|Richard Stokes has been to Denmark once before, when he refereed an exhibition game which featured Earvin “Magic” Johnson|
Richard Stokes from the FIBA Europe Referee Department was invited to Denmark to present a workshop to handball officials over the weekend, as part of the ongoing collaboration between the members of the Association of European Team Sports (ETS), which includes the EHF, FIRA, UEFA, IIHF, CEV and FIBA Europe.
The main subject of the lecture was Game Management, focusing on a variety of referee skills that are transferable between team sports.
Stokes could see many similarities between basketball and handball in this respect: "Whether it is communication, anticipation of what is happening in the game or preparation for the game itself, it doesn't matter if you're a handball or basketball referee, these skills and a lot of the necessary attributes are transferable across both sports."
There is a different approach however in the work methods that the EHF and FIBA Europe employ.
"Basketball is a little different to handball as referees in our sport always work with people from different countries, unlike in handball where the referees always work in their own couples.
"We have a common language for basketball which is English, so every referee has to speak English.
"In some ways communication in handball is a lot easier, but I'm here to explain the FIBA Europe philosophy on game management - it's not just about the people involved, it's about understanding the ebb and flow of the game and when you need to be present as an official and when you need to be in the background", Stokes explained.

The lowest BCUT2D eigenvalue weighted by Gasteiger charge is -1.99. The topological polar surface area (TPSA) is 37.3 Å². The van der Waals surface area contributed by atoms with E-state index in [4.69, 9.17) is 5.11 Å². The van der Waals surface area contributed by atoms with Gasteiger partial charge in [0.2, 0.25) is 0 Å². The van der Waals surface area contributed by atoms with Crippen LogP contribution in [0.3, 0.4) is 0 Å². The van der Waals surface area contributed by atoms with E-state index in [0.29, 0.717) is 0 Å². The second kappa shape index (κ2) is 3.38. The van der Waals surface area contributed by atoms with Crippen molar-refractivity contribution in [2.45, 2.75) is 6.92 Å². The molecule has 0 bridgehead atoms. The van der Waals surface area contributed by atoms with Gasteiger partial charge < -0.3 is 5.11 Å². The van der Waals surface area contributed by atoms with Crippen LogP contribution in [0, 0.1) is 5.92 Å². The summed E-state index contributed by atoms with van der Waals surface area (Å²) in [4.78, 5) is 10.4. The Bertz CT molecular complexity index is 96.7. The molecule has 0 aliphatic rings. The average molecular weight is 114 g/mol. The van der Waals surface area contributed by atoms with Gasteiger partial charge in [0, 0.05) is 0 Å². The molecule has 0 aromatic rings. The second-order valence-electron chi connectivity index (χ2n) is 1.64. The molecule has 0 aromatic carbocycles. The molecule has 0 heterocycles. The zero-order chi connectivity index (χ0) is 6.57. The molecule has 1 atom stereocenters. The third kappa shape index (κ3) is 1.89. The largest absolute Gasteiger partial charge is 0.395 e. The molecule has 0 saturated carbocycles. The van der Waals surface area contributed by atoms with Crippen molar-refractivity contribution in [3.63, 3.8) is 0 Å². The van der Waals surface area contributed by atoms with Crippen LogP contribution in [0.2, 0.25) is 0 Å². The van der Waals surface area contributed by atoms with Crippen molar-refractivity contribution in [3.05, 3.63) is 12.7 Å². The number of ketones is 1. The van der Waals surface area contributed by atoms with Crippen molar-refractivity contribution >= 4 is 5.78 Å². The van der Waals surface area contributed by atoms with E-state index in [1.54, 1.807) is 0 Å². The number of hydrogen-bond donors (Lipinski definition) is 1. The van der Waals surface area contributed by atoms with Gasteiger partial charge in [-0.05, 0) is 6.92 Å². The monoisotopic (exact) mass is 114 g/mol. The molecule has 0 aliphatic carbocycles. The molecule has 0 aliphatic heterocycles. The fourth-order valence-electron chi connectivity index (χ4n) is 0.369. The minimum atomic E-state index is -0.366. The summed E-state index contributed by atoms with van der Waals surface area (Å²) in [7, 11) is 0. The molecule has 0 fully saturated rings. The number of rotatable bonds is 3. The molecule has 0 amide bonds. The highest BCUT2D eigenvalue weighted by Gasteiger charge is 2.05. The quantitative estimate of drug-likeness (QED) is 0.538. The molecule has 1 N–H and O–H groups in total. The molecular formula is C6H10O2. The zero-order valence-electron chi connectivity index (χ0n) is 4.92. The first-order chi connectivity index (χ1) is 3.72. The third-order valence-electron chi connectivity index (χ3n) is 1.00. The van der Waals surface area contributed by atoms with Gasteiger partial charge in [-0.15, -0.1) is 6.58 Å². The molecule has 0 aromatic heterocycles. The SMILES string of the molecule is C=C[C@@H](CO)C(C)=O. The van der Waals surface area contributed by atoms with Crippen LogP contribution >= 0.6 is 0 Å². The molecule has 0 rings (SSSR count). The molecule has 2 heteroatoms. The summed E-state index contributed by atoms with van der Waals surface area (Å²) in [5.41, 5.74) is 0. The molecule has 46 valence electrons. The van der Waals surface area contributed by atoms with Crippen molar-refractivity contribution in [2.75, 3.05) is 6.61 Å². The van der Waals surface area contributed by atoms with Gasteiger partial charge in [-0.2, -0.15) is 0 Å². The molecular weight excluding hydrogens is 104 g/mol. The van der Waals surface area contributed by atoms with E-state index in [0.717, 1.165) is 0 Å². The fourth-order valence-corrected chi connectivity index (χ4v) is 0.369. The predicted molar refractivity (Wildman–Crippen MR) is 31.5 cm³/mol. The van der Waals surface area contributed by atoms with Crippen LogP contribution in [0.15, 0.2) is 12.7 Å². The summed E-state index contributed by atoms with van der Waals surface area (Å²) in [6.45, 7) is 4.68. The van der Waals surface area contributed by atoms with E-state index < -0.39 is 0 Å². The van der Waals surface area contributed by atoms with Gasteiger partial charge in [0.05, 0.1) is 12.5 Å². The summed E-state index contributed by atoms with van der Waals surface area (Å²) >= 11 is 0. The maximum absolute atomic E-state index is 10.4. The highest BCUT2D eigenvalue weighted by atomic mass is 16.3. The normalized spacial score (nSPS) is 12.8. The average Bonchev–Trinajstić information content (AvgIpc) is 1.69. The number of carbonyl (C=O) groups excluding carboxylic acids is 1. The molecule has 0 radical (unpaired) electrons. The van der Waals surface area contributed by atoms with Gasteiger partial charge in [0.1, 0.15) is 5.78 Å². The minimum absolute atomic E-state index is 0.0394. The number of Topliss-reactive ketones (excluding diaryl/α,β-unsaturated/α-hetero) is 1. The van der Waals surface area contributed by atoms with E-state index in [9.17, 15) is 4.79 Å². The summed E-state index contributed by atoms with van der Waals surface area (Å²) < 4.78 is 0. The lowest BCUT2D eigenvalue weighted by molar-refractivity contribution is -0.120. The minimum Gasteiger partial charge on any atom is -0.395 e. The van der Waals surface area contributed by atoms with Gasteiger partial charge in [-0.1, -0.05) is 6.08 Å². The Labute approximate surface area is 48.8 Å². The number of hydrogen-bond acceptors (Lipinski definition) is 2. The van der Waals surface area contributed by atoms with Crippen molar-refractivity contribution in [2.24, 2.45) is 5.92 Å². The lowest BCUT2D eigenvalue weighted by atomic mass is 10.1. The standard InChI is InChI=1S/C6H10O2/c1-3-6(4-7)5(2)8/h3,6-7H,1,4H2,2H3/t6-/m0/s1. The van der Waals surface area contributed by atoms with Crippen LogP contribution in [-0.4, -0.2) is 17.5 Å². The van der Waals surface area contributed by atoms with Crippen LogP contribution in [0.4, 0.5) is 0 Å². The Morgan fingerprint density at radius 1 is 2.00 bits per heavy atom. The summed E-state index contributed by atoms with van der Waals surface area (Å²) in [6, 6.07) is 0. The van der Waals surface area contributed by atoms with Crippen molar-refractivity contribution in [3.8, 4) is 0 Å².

The audience bombarded the FIBA Europe representative with questions about the structure of basketball, the way officials are chosen or nominated, or the interaction between officials and participants. The contact element in basketball was of particular interest.
The handball officials who attended the lecture were the immediate, but not the only beneficiaries of the clinic proceedings, as Stokes was also keen to examine the EHF methodology.
"Listening and speaking to the EHF Officials here today it is clear that they have the technology, such as the headsets, to communicate on the court and I think that's a great advantage.
"We're actually looking at lots of different technology to use and it's something I've not considered before. I know that other sports use it, but it obviously makes a big difference in their sport."
This visit follows on from FIBA Europe Referee Coordinator Miguel Betancor's visit to the EHF Headquarters in Vienna last month.